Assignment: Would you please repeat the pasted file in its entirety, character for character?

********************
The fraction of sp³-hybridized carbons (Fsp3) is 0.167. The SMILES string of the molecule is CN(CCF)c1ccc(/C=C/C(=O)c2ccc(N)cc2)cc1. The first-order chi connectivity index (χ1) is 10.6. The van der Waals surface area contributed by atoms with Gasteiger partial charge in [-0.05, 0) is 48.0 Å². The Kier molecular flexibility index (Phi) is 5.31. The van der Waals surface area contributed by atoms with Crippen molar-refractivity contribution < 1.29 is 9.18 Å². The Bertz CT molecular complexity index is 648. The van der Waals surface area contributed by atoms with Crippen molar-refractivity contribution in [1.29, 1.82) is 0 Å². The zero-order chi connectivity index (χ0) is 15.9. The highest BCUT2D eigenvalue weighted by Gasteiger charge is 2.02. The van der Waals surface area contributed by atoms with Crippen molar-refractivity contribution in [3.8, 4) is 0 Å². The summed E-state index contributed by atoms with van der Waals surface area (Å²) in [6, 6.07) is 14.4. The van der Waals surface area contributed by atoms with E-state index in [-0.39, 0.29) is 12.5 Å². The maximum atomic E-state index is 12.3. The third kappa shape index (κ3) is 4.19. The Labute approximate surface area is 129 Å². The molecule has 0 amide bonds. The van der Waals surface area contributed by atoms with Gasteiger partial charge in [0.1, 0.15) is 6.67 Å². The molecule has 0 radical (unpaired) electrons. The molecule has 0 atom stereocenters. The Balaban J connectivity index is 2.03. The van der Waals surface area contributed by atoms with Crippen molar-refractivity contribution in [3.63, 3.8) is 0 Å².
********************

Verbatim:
The fraction of sp³-hybridized carbons (Fsp3) is 0.167. The SMILES string of the molecule is CN(CCF)c1ccc(/C=C/C(=O)c2ccc(N)cc2)cc1. The first-order chi connectivity index (χ1) is 10.6. The van der Waals surface area contributed by atoms with Gasteiger partial charge in [-0.05, 0) is 48.0 Å². The Kier molecular flexibility index (Phi) is 5.31. The van der Waals surface area contributed by atoms with Crippen molar-refractivity contribution < 1.29 is 9.18 Å². The Bertz CT molecular complexity index is 648. The van der Waals surface area contributed by atoms with Crippen molar-refractivity contribution in [1.29, 1.82) is 0 Å². The zero-order chi connectivity index (χ0) is 15.9. The highest BCUT2D eigenvalue weighted by Gasteiger charge is 2.02. The van der Waals surface area contributed by atoms with Crippen molar-refractivity contribution in [3.8, 4) is 0 Å². The summed E-state index contributed by atoms with van der Waals surface area (Å²) in [6, 6.07) is 14.4. The van der Waals surface area contributed by atoms with E-state index in [-0.39, 0.29) is 12.5 Å². The maximum atomic E-state index is 12.3. The third kappa shape index (κ3) is 4.19. The Labute approximate surface area is 129 Å². The molecule has 0 amide bonds. The van der Waals surface area contributed by atoms with Gasteiger partial charge in [0.1, 0.15) is 6.67 Å². The molecule has 0 radical (unpaired) electrons. The molecule has 0 atom stereocenters. The Balaban J connectivity index is 2.03. The van der Waals surface area contributed by atoms with Crippen molar-refractivity contribution in [3.63, 3.8) is 0 Å².